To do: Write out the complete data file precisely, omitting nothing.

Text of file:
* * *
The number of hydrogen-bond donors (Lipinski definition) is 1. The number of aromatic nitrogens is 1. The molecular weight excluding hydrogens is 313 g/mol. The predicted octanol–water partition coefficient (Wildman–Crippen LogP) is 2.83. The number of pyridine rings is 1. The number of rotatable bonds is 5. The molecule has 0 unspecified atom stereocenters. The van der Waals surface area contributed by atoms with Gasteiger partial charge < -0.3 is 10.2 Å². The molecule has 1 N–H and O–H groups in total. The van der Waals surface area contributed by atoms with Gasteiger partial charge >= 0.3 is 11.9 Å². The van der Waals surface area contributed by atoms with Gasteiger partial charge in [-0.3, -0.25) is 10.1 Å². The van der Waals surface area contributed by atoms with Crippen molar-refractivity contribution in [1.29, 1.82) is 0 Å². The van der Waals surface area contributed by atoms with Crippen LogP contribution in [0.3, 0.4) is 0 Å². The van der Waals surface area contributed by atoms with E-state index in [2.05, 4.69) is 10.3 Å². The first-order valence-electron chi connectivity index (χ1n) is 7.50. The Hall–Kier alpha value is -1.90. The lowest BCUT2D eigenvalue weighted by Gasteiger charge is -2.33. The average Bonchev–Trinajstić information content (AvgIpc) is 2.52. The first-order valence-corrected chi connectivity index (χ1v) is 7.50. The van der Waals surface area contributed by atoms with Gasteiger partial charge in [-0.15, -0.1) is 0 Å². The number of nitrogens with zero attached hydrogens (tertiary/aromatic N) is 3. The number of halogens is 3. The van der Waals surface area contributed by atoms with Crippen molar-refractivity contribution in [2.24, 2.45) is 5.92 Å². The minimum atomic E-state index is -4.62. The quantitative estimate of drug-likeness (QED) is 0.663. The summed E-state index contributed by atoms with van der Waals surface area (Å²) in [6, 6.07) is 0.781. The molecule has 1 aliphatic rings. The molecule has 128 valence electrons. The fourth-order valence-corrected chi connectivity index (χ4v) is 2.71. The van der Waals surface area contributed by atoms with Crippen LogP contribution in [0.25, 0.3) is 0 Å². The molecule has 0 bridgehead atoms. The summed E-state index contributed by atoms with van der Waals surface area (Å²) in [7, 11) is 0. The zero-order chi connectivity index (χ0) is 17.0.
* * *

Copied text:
The number of hydrogen-bond donors (Lipinski definition) is 1. The number of aromatic nitrogens is 1. The molecular weight excluding hydrogens is 313 g/mol. The predicted octanol–water partition coefficient (Wildman–Crippen LogP) is 2.83. The number of pyridine rings is 1. The number of rotatable bonds is 5. The molecule has 0 unspecified atom stereocenters. The van der Waals surface area contributed by atoms with Gasteiger partial charge < -0.3 is 10.2 Å². The molecule has 1 N–H and O–H groups in total. The van der Waals surface area contributed by atoms with Gasteiger partial charge >= 0.3 is 11.9 Å². The van der Waals surface area contributed by atoms with Gasteiger partial charge in [-0.3, -0.25) is 10.1 Å². The van der Waals surface area contributed by atoms with Crippen molar-refractivity contribution in [1.29, 1.82) is 0 Å². The van der Waals surface area contributed by atoms with Crippen LogP contribution in [0.3, 0.4) is 0 Å². The van der Waals surface area contributed by atoms with E-state index in [2.05, 4.69) is 10.3 Å². The first-order valence-electron chi connectivity index (χ1n) is 7.50. The Hall–Kier alpha value is -1.90. The lowest BCUT2D eigenvalue weighted by Gasteiger charge is -2.33. The average Bonchev–Trinajstić information content (AvgIpc) is 2.52. The first-order valence-corrected chi connectivity index (χ1v) is 7.50. The van der Waals surface area contributed by atoms with Gasteiger partial charge in [-0.15, -0.1) is 0 Å². The number of nitrogens with zero attached hydrogens (tertiary/aromatic N) is 3. The number of halogens is 3. The van der Waals surface area contributed by atoms with Crippen molar-refractivity contribution in [2.24, 2.45) is 5.92 Å². The minimum atomic E-state index is -4.62. The quantitative estimate of drug-likeness (QED) is 0.663. The summed E-state index contributed by atoms with van der Waals surface area (Å²) in [6, 6.07) is 0.781. The molecule has 1 aliphatic rings. The molecule has 128 valence electrons. The fourth-order valence-corrected chi connectivity index (χ4v) is 2.71. The van der Waals surface area contributed by atoms with Crippen LogP contribution in [0.25, 0.3) is 0 Å². The molecule has 0 bridgehead atoms. The summed E-state index contributed by atoms with van der Waals surface area (Å²) in [7, 11) is 0. The zero-order chi connectivity index (χ0) is 17.0.